How to find property in France
The first step to finding a home in France is to consider which area best suits your budget and inclinations.
Financing a home in France can be done in a number of ways. Some purchases are made for cash, particularly when buying properties for renovation; some purchasers fund their acquisition by remortgaging their principal residence and using the funds freed up to pay for a French holiday home, or even sell up in order to move. But there is nothing to stop a foreign purchaser borrowing from a French bank, and increasing numbers of them are now using French mortgages. According to experts 2018 is the year when the number of mortgages in French banks is at its maximum and the interest rate - at its minimum ~1,4%, so the house prices are high enough due to higher demand and affordability. But there are some predictions that interest rate will grow in 2019 that can absolutely change the situation on the real estate market in France.
Because France is a popular destination for second home buyers, French banks are used to lending to non-residents and many of them will have a well-oiled process for foreign purchasers. How much money can you borrow to buy a house in France? In general mortgages for non-residents are available up to 80% of the property value, though some banks may offer less good terms to non-residents, limiting loan-to-value to 50%. So if the price for your house is EUR 90,000 you may expect to get at least EUR 45,000 or maximum EUR 72,000.
French lenders can be more rigorous about assessing affordability ratios than, say, US or UK banks. Generally, they limit all mortgage debt (including any already owed on a principal residence) to 40% of income, and the process can involve a fair amount of paperwork in order to prove your income and outgoings.
The most common type of mortgage in France is the long-term, fixed-rate loan. This is one of the cheapest mortgage markets in the EU - currently, a fixed 20 year loan can be secured for just over 2%. Choosing a shorter term for the mortgage would bring the rate down further. There is one downside to this type of loan, in that the penalties for early repayment tend to be quite high, which is why some buyers choose a capped rate/variable loan instead.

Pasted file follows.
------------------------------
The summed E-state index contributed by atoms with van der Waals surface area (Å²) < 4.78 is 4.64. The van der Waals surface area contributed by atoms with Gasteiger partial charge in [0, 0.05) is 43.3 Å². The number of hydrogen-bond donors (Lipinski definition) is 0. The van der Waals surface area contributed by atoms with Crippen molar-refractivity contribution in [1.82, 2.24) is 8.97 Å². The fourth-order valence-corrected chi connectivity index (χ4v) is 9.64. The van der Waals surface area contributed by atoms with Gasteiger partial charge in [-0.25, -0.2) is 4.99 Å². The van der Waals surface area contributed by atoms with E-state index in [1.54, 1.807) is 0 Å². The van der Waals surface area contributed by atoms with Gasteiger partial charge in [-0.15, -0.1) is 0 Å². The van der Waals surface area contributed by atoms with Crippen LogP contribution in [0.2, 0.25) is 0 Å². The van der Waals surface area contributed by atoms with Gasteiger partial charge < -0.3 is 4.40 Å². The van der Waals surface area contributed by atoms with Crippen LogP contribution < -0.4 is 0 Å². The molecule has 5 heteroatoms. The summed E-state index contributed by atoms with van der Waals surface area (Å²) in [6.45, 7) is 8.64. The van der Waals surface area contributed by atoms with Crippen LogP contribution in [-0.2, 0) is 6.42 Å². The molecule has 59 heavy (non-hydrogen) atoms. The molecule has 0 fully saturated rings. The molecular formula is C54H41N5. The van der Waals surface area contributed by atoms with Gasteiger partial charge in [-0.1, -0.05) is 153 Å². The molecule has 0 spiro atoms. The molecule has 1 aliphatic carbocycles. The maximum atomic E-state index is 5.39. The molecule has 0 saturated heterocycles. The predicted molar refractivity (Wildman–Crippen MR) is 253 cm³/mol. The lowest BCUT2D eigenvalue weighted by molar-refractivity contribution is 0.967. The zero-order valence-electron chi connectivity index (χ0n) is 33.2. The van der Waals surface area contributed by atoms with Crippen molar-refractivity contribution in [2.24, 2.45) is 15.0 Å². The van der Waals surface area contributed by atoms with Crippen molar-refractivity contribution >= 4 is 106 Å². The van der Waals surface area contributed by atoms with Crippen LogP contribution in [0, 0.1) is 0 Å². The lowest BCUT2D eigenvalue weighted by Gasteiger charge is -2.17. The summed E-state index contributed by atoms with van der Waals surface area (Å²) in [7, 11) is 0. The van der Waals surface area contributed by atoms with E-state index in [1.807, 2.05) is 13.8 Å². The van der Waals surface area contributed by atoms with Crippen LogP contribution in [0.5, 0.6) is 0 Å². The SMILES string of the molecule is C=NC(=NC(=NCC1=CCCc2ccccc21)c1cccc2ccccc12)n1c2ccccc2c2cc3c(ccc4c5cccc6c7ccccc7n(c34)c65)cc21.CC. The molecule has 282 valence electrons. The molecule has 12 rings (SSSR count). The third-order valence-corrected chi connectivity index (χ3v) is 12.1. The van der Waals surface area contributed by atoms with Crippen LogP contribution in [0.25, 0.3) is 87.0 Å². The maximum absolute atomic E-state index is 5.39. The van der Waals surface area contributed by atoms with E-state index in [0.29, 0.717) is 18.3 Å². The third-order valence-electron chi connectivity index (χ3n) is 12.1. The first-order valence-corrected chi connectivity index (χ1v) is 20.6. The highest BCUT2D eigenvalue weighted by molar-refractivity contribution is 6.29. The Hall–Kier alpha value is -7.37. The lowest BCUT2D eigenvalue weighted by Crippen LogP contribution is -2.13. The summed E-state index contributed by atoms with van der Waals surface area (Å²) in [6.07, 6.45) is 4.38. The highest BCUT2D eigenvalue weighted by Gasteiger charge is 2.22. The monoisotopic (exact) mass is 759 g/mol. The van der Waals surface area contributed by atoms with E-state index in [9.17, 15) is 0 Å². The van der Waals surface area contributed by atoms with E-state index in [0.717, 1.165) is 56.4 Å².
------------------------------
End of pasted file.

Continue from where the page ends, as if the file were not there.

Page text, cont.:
Variable rate mortgages are also available. Rather than adjusting the monthly payment upwards if the interest rate changes, French banks simply extend the length of the loan. This has the advantage that you know what your monthly outgoings will be, and if interest rates go up, you'll still be able to afford your payments.
|Do I need credit history to get a loan in France?|
|You do not need a credit history to get a loan in France. However, you will need to be able to furnish the bank with your last three payslips and bank statements as evidence of your income and funds available.|
|Who is the broker? Do we need to use broker’s services to get a mortgage in France?|
|Most French people don't use mortgage brokers. However, foreign buyers may have difficulty searching for the best deal, and many banks are not used to dealing with non-resident buyers. A broker can help ensure not just that you find the right mortgage, but that you are 'steered' through the bank system the right way to achieve a positive result.|
Mortgages are complex products and can't just be bought on the headline rate; penalties for early repayment, special discounts, and any requirements for life insurance to be added, all have to be taken into consideration in assessing the best deal. Many foreign purchasers prefer to choose a mortgage broker in France rather than approaching a financial institution directly, particularly where they don't have an existing relationship with a French bank.
By the way, in contrast to the way things are done in most other countries, in France the purchase contract (compromis de vente) has to be signed before the mortgage can be granted - and not the other way around.